GMAT is a Computer Adaptive Test (CAT). This means that the testing software adapts to your performance as you progress through the test. Therefore, your performance on each question will determine the difficulty level of the next few questions in the exam. Consequently, the GMAT score is calculated on your ability level i.e. on the basis of the difficulty level of questions that you solve correctly and not just the number of questions that you get right.
Note – Only Verbal and Quant sections are computer-adaptive. IR and AWA are not adaptive in nature. Read our deep-dive on how the Computer. Understanding the test is the first step towards acing it.
Each section starts with medium difficulty level questions. Based on your response, you will then receive an easier or more difficult question. Your score is a composite result which considers the difficulty of each question you got right and wrong. Because each question you answer directly affects the next question you get, the CAT does not allow you to go back to questions you’ve already answered. It only shows one question at a time and does not allow you to see the next question until you’ve answered the current one. Therefore, you must review each response before confirming and moving on to the next one.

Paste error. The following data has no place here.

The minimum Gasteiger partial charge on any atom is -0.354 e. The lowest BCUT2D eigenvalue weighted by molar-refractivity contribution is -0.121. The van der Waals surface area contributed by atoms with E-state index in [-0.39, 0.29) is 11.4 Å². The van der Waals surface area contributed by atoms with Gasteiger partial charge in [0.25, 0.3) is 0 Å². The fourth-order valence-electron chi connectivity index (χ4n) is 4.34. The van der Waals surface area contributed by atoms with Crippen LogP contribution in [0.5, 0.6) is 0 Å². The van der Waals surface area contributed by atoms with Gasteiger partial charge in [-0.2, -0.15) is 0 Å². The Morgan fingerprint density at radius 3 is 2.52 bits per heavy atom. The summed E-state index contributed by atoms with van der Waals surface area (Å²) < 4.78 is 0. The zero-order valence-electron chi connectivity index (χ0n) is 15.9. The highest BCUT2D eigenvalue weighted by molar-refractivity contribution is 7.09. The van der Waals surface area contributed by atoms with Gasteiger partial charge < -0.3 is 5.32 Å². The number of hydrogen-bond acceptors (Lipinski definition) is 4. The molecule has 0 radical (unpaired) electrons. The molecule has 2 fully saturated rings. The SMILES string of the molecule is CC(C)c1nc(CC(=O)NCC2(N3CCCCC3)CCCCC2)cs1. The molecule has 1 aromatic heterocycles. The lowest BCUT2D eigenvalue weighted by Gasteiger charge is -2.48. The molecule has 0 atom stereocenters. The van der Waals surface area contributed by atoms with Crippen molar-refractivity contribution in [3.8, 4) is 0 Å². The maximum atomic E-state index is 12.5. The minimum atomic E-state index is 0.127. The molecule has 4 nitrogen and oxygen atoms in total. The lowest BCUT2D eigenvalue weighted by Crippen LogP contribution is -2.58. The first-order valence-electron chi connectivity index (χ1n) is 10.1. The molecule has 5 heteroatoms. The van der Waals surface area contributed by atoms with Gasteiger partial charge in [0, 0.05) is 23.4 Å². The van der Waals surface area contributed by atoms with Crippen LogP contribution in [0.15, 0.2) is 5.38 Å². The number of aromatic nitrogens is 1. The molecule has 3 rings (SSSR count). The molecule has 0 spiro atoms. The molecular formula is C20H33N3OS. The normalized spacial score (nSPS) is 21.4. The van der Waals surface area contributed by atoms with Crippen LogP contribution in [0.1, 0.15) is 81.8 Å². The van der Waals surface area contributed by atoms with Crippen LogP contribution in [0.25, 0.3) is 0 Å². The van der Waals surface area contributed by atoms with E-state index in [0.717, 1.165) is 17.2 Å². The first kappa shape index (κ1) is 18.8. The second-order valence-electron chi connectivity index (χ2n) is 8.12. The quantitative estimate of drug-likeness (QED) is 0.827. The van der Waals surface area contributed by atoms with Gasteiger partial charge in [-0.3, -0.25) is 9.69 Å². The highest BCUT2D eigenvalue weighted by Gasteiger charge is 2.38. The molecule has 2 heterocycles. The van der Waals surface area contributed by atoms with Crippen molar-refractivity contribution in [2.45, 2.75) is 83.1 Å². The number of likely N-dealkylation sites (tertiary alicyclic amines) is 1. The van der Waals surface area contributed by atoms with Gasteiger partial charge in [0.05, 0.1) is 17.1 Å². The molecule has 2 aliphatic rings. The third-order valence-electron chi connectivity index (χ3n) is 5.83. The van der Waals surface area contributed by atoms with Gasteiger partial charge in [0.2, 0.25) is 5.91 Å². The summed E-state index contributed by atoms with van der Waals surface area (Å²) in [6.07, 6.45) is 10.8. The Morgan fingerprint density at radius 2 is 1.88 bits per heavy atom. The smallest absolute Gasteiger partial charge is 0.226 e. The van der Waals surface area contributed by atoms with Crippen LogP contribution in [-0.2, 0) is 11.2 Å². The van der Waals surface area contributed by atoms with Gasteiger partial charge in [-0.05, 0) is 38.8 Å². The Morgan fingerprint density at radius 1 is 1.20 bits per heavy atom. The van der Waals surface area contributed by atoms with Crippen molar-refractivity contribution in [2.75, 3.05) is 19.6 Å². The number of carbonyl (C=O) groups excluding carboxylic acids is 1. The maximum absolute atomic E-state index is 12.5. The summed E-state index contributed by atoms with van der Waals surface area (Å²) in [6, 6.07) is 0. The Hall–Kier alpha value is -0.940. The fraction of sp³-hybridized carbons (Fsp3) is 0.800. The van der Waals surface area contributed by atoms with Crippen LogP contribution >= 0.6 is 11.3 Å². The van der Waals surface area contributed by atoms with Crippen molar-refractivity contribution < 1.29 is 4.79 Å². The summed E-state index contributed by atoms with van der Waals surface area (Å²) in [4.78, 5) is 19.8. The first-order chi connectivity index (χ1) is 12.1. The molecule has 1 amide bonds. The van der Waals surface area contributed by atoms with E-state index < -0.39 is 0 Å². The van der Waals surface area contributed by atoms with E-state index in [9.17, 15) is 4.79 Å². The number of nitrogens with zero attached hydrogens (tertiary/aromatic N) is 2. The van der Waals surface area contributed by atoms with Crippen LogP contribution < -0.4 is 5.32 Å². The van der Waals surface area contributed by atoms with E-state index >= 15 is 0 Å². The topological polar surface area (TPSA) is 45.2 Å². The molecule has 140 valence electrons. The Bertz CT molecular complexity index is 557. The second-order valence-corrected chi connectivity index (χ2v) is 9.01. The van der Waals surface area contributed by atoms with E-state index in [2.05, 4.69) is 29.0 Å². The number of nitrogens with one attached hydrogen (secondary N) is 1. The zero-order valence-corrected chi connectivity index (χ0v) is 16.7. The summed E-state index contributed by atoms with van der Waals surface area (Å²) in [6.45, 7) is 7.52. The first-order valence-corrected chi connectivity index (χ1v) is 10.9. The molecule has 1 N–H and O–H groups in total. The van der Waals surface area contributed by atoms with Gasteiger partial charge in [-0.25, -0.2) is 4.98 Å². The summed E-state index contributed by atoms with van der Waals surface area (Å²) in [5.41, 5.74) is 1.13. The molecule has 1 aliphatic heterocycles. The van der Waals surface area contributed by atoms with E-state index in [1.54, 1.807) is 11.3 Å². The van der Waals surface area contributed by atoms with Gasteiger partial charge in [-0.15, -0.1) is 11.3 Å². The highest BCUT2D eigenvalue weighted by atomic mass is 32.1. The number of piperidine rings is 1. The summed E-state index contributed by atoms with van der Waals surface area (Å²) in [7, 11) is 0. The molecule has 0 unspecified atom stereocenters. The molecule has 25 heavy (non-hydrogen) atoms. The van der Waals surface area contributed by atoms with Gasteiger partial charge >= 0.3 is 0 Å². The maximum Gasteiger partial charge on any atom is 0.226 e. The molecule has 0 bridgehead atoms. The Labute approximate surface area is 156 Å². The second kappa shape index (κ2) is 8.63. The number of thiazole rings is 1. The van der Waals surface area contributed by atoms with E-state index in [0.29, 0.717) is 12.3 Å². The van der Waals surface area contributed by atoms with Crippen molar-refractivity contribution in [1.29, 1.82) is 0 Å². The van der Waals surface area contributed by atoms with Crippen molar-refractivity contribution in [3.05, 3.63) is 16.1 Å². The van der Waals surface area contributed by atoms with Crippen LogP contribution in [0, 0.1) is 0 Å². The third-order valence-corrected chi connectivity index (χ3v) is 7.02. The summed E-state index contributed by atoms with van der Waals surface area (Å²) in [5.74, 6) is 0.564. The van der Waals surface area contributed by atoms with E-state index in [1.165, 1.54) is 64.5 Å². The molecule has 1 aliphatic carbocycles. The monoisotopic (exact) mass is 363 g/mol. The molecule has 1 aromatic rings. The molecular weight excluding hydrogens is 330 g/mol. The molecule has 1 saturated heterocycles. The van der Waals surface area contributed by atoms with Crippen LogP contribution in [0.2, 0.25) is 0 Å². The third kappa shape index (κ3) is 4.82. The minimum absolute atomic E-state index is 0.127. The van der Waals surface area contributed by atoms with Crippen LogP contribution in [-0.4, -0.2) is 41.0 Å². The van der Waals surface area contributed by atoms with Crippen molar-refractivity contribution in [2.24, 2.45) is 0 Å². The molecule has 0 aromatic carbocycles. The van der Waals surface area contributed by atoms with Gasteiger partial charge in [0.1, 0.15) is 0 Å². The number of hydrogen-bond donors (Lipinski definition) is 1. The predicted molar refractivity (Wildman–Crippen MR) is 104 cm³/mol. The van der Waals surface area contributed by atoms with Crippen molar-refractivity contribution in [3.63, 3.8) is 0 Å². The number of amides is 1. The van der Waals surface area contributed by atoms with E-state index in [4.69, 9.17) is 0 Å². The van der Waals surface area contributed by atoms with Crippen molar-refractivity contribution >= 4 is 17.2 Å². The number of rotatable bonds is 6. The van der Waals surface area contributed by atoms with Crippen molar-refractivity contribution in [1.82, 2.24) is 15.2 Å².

The test you take may include questions that are modified versions of published questions or of questions you have already seen on the test. Some modifications are substantial; others are less apparent.
Even if a question appears to be similar to a question you have already seen, it may in fact be different and have a different answer. Pay careful attention to the wording of each question.
The overall testing time for the computer-delivered GRE® General Test is about three hours and 45 minutes. There are six sections with a 10-minute break following the third section.